ISTANBUL, Turkey (AFP) — Israel and Turkey on Thursday agreed to open discussions on building a gas pipeline to pump Israeli gas to Europe, as the Israeli energy minister made the first ministerial visit since a crisis in ties.

Israeli Energy Minister Yuval Steinitz met his Turkish counterpart Berat Albayrak in Istanbul, the highest level official meeting since the two countries normalized ties in June after a 2010 crisis triggered by Israel’s deadly storming of a Gaza-bound aid ship.

Until the 2010 crisis, NATO member Turkey had been Israel’s key ally in the Muslim world, and the process to normalize relations was strongly backed by the United States.

Hailing his visit as the start of economic benefits of normalization, Steinitz said they agreed to start examining the feasibility of building an undersea gas pipeline to pump Israeli gas to Turkish consumers and on to Europe.

“What we decided is to establish immediately a dialogue between our two governments… in order to examine the possibility and the feasibility of such a project,” he said.

Energy Minister Yuval Steinitz responds to questions during a press conference at the 23rd World Energy Congress in Istanbul, October 13, 2016. (AFP/OZAN KOSE)

Energy Minister Yuval Steinitz responds to questions during a press conference at the 23rd World Energy Congress in Istanbul, October 13, 2016. (AFP/OZAN KOSE)

He said that while Israel was also building regional energy cooperation links with Jordan, Egypt, Cyprus and Greece “the Turkish option is very important.”

He added that Israel “will also be glad to see Turkish companies involved in Israeli energy sector” including in the exploration of gas fields.

A fluent English speaker, Albayrak is President Recep Tayyip Erdogan’s son-in-law and seen as one of the rising stars of the Turkish government.

The Turkish energy ministry said in a statement meanwhile that the two ministers had agreed “to establish dialogue on exporting natural gas.”

‘Sweetener in relations’

There remains huge potential for tension between the two sides, with Erdogan seeing himself as a champion of the Palestinian cause and being a strong backer of Hamas.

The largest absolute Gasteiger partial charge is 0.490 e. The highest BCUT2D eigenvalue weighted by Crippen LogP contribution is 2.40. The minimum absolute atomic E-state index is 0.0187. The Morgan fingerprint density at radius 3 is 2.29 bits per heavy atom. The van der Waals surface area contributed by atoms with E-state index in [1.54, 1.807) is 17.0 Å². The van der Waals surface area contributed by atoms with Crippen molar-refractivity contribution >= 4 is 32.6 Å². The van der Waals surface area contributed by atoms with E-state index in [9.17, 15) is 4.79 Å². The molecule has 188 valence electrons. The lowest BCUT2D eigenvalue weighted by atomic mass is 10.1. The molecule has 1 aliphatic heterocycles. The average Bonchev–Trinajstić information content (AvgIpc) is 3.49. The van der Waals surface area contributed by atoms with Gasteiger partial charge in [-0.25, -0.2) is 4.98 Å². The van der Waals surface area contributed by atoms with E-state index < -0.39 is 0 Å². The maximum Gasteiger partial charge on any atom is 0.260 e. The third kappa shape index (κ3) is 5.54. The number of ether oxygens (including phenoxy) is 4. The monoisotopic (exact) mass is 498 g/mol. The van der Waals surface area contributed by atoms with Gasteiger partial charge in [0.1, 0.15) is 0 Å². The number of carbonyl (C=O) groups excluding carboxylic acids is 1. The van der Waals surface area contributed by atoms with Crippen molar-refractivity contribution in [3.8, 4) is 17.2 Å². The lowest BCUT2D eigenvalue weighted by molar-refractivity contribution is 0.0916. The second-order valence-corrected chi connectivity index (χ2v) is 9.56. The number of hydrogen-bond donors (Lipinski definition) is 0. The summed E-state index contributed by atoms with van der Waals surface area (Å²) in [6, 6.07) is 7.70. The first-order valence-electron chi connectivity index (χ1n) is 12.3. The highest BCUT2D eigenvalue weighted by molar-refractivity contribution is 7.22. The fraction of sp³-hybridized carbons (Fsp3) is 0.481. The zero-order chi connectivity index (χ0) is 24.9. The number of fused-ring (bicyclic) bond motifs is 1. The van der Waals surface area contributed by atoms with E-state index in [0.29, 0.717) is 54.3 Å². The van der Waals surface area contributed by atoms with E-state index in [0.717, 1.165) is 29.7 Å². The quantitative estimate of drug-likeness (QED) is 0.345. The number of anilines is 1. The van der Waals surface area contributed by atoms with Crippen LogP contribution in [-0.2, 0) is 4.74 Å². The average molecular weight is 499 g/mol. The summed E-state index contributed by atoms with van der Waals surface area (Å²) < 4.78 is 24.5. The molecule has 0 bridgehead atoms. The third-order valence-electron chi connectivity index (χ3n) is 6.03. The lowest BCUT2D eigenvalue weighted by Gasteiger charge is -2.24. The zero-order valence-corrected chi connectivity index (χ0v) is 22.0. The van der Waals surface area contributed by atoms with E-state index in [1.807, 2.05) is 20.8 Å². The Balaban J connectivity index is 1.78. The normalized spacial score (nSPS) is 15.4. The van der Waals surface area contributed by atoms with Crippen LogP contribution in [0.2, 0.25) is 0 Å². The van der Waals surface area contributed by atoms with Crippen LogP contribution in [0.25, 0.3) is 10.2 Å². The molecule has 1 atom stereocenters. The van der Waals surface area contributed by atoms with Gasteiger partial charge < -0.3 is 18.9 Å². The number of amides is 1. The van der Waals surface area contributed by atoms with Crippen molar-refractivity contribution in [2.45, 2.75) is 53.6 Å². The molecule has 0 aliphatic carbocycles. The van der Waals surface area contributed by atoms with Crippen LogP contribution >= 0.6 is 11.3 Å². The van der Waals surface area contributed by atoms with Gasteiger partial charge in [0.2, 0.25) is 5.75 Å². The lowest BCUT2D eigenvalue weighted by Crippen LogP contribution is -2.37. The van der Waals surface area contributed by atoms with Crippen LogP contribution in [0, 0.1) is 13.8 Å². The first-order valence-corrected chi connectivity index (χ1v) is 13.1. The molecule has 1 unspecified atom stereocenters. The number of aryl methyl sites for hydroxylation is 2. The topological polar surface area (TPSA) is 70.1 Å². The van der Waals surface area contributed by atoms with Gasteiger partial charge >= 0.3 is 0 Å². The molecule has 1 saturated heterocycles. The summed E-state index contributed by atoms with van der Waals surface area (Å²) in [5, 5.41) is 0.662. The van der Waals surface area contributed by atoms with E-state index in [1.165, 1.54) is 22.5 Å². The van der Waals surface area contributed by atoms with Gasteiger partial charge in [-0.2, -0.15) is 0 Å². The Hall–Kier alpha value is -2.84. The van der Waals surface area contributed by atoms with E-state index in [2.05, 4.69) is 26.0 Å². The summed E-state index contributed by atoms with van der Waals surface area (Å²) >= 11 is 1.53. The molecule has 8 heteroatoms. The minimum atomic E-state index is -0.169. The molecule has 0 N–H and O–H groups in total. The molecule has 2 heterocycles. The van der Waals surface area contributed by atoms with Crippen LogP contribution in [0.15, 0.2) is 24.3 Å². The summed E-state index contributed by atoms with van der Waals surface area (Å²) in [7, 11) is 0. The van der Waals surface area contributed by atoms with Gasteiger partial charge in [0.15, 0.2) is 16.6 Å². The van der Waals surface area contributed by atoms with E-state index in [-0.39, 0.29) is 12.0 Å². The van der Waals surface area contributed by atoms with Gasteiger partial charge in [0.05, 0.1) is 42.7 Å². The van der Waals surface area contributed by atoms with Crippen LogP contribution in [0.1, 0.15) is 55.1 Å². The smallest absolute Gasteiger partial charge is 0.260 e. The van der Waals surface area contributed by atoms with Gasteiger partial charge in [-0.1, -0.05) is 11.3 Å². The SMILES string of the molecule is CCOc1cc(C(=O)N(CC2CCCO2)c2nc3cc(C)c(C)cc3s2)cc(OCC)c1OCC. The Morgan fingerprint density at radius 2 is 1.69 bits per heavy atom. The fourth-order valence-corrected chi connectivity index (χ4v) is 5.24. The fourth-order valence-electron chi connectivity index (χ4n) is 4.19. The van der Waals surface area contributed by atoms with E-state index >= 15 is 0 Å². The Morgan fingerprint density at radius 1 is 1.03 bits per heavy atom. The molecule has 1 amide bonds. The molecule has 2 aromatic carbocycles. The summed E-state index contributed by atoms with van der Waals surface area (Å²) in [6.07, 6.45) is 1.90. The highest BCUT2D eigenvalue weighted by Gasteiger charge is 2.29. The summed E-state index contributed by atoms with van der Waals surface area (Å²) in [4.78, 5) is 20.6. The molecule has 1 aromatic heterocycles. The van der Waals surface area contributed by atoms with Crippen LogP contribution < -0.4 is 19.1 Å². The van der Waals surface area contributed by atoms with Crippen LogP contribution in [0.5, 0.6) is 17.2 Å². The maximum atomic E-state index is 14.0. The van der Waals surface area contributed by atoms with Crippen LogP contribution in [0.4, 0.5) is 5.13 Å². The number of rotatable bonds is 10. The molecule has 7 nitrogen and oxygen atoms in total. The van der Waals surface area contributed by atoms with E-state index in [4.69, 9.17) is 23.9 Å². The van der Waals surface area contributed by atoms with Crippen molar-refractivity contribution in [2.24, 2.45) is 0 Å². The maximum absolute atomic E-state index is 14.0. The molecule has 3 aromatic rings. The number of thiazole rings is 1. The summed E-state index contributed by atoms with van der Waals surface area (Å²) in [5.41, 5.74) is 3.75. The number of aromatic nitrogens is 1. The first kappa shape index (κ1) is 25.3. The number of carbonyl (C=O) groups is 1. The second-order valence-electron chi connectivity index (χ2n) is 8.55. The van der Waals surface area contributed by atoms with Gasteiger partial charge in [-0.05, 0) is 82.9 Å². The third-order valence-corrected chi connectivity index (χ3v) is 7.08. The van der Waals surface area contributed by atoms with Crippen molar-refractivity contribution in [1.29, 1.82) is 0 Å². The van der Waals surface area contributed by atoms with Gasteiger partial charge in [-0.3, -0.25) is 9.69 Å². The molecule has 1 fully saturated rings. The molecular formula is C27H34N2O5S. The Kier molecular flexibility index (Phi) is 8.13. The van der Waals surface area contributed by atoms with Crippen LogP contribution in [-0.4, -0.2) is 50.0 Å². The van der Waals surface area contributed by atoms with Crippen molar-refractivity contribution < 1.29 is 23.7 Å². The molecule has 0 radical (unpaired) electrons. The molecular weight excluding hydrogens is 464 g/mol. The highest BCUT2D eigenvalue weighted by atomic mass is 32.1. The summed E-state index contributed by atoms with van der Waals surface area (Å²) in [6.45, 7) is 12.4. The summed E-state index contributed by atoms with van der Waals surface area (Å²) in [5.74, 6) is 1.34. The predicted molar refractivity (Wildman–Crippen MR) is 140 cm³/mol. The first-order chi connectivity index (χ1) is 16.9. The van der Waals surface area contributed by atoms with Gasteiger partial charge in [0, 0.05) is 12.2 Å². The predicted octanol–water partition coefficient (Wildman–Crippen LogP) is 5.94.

Israel meanwhile is unlikely to forget Erdogan’s past verbal assaults on the Israeli leadership that extended to accusations of “keeping Hitler’s spirit alive.”

But Turkey, which is hugely dependent on Russia for its energy imports, is keen to diversify supplies and has a close eye on Israel’s own developing resources.

Israel is searching for energy partners to develop its Leviathan natural gas field in a bid to make it economically feasible.

“I believe energy is a sweetener in normalizing Turkish-Israeli relations,” energy expert Necdet Pamir of Bilkent University in Ankara told AFP.

“From Israel’s perspective, shipping its gas to Europe through Turkey is the most profitable way,” Pamir said. “Turkey is the most rational market for Israel.”

Steinitz said Israel has discovered so far approximately 900 billion cubic meters (bcm) of natural gas but further exploration could raise the estimated reserves to around 3,000 bcm.

“This is a lot of gas — much more than a little country like Israel can consume.”

The talks on the proposed Israel-Turkey pipeline come just three days after Russia and Turkey signed an agreement on the construction of the TurkStream pipeline to pump Russian gas to Turkey and Europe.

Russian Energy Minister Alexander Novak, left, and his Turkish counterpart Berat Albayrak shake hands after signing an agreement in Istanbul October 10, 2016. (AFP/OZAN KOSE)

Russian Energy Minister Alexander Novak, left, and his Turkish counterpart Berat Albayrak shake hands after signing an agreement in Istanbul October 10, 2016. (AFP/OZAN KOSE)

‘Token of normalization’

The relationship between the two countries plunged to an all time low after the Israeli commando raid on a Gaza-bound ship that killed 10 Turks as a knife and club-wielding mob on the vessel violently resisted the IDF boarding party. Seven IDF soldiers were injured, four of them moderately, the rest sustaining light injuries. The Turkish fatalities prompted Ankara to expel the Israeli ambassador and freeze all defense ties.

The two sides finally agreed in June to end the bitter six-year rift after long-running secret talks in third countries with Israel offering $20 million in compensation, an apology over the raid and permission for Turkish aid to reach Gaza.

Israel and Turkey are now set to return their ambassadors to their posts, with the Israeli foreign ministry due to appoint an envoy to Ankara on October 27.

The deal appeared to be part of a general recalibration of Turkish foreign policy under Prime Minister Binali Yildirim, who took over in May, to limit regional disputes that had multiplied under his predecessor Ahmet Davutoglu including with Russia.

Steinitz described his visit as “a token of this normalization process that has just started.”

The minister said he had also discussed the involvement of Turkish companies in improving the lives of Palestinians in Gaza, insisting this was not against Israel’s interests so long as its security was preserved.